Strides for Stroke unites survivors, families

- At age 36,  Jen Kirchen didn't fit the usual profile for a stroke victim.

“I had a stroke at a volleyball tournament for my oldest daughter,” Kirchen said. 

Same goes for triathlete Brian Gulbrandson, who suffered a stroke while driving in slow moving traffic.

“My arm that I thought was on the arm rest was actually draped lifeless on my side,” Gulbrandson said. “Now I’m no medical expert but I figure if you misplace your right arm you’ve got problems.”

Perhaps the most alarming proof that strokes can happen at any age is four-year-old Dorian Nelson. His stoke hit in utero, followed by seizures and plenty of physical therapy once he was born.

“It’s supposed to be the greatest thing in your life having a child, “ says Dorian’s dad Tent Nelson. “ He spent the first 14 days of his life in the nicu it’s been a journey ever since.”

Strides for Stroke,  organized by the Minnesota Stroke Association, brings together survivors and families. Over 97,000 Minnesotans live with the life-altering effects of strokes. Nationally every four seconds someone has a stroke and every four minutes someone dies. While strokes are more prevalent and getting diagnosed more often,  research and medicine has also improved.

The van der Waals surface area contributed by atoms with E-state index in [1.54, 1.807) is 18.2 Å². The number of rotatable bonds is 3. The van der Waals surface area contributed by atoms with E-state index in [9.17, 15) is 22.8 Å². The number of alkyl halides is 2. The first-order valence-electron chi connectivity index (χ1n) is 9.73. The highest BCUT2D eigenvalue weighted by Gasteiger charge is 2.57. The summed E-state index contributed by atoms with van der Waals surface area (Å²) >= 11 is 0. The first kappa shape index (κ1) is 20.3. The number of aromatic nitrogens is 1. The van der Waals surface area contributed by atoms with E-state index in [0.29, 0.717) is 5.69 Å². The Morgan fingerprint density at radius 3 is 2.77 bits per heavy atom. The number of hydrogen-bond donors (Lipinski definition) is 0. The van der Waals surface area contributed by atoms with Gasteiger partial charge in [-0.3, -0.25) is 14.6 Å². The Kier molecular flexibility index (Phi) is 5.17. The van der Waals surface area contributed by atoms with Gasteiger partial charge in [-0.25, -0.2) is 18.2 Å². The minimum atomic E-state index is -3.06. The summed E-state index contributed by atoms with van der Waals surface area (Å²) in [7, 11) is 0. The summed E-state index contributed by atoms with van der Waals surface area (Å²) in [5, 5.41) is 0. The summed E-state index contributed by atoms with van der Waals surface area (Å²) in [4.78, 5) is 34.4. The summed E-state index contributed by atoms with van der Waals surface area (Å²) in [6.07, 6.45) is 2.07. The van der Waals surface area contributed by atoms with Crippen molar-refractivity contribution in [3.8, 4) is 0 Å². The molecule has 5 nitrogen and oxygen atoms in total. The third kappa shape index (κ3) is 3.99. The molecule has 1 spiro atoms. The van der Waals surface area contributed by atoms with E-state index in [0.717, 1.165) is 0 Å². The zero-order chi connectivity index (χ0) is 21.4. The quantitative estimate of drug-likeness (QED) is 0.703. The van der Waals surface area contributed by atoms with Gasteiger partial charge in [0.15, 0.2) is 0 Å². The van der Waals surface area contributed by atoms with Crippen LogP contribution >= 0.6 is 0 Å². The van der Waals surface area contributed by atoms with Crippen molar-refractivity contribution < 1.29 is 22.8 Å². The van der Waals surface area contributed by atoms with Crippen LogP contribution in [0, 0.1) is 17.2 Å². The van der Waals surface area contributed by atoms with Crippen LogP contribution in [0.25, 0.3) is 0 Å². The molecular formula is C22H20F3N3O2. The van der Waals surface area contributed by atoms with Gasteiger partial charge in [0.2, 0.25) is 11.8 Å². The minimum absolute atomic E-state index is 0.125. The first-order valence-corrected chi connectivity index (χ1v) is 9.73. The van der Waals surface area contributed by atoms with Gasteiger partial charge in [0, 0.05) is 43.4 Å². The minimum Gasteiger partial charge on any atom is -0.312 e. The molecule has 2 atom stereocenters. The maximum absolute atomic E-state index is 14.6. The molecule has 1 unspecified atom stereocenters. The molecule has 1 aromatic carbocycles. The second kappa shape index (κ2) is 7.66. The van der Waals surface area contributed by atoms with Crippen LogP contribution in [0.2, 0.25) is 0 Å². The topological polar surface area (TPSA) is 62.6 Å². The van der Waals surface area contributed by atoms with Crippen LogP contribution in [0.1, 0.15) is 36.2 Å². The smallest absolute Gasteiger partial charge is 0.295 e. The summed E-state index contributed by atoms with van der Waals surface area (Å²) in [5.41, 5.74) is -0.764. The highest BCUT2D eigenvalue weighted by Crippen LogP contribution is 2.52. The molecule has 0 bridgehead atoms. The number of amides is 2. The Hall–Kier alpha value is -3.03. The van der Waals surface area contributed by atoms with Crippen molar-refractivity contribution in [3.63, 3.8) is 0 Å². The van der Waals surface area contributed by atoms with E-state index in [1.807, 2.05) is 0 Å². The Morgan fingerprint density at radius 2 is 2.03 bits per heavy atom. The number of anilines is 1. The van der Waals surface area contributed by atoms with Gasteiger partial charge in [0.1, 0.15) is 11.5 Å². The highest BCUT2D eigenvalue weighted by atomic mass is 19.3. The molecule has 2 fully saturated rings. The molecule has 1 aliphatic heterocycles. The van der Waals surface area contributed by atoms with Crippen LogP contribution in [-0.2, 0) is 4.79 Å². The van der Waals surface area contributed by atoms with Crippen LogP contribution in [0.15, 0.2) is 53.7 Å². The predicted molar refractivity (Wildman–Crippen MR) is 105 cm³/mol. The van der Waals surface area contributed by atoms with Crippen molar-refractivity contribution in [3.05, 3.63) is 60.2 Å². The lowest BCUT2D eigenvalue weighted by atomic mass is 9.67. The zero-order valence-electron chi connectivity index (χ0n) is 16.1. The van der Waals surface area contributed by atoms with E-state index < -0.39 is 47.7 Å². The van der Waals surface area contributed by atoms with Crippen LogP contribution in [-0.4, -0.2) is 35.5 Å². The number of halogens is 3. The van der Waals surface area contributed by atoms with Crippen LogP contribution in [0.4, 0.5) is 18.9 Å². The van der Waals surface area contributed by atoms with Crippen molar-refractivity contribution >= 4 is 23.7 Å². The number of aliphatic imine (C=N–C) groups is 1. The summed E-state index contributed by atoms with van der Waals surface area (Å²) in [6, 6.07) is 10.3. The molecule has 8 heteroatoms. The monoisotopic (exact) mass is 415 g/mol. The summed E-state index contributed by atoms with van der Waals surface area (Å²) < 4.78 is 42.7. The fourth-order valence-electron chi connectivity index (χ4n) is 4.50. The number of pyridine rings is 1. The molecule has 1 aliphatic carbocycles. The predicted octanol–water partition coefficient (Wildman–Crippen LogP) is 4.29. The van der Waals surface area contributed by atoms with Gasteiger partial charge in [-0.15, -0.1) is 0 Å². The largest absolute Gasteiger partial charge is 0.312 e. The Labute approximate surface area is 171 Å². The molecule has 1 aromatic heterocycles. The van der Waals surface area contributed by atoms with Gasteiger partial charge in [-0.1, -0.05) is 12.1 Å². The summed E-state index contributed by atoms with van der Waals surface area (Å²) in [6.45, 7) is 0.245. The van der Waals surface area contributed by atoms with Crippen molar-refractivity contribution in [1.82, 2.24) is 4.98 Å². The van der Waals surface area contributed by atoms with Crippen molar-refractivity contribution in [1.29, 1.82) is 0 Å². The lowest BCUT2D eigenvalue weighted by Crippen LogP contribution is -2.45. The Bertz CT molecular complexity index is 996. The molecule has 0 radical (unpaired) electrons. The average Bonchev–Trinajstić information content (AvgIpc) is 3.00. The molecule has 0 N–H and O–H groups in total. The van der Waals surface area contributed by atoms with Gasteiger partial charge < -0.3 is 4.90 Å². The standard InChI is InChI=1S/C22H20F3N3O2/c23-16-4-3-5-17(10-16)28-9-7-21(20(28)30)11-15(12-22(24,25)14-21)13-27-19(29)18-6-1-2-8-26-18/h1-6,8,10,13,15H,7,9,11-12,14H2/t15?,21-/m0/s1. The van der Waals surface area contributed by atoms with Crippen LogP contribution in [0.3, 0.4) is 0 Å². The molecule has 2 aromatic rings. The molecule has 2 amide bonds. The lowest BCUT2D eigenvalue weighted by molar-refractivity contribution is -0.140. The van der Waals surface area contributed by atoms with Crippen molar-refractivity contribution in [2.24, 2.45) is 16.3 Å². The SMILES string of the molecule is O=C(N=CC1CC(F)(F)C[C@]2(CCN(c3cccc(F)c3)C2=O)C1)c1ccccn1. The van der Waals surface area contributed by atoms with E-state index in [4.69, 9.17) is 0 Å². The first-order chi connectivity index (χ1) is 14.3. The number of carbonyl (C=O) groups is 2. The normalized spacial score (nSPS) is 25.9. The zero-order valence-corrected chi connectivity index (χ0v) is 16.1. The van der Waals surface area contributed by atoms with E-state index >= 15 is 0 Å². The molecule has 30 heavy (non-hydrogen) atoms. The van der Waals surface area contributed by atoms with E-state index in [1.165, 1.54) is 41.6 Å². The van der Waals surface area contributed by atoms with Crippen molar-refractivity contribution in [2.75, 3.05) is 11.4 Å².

“It’s an epidemic in essence,” Brad Donaldson of the Minnesota Stoke Association said. “That’s an overused word, but it is.”

Funds raised during the walk Saturday at Long Lake Regional Park in New Brighton help provide services for stroke victims across the state from rehabilitation,  to housing and jobs. For some at times it maybe a slow moving one mile walk, but putting one foot in front of the other is what it's all about.

“People are surviving and there are qualities of life to be had after a stroke,” Donalson said.

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